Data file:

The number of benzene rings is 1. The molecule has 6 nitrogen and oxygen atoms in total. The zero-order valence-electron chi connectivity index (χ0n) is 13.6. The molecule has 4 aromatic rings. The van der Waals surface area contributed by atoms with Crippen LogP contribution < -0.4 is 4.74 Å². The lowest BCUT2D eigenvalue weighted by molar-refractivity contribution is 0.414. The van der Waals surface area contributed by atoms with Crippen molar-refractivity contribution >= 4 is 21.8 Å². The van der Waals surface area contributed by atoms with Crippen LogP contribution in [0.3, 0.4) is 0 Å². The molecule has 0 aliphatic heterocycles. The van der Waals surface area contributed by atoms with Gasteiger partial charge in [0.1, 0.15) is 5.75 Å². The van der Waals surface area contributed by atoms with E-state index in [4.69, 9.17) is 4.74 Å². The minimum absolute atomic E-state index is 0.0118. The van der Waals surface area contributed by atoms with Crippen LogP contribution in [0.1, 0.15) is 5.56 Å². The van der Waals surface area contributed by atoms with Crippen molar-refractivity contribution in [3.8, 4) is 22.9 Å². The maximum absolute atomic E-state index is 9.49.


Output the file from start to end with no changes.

The number of benzene rings is 1. The molecule has 6 nitrogen and oxygen atoms in total. The zero-order valence-electron chi connectivity index (χ0n) is 13.6. The molecule has 4 aromatic rings. The van der Waals surface area contributed by atoms with Crippen LogP contribution < -0.4 is 4.74 Å². The lowest BCUT2D eigenvalue weighted by molar-refractivity contribution is 0.414. The van der Waals surface area contributed by atoms with Crippen molar-refractivity contribution >= 4 is 21.8 Å². The van der Waals surface area contributed by atoms with Crippen LogP contribution in [0.3, 0.4) is 0 Å². The molecule has 0 aliphatic heterocycles. The van der Waals surface area contributed by atoms with Gasteiger partial charge in [0.1, 0.15) is 5.75 Å². The van der Waals surface area contributed by atoms with E-state index in [4.69, 9.17) is 4.74 Å². The minimum absolute atomic E-state index is 0.0118. The van der Waals surface area contributed by atoms with Crippen LogP contribution in [0.1, 0.15) is 5.56 Å². The van der Waals surface area contributed by atoms with Crippen molar-refractivity contribution in [3.8, 4) is 22.9 Å². The maximum absolute atomic E-state index is 9.49.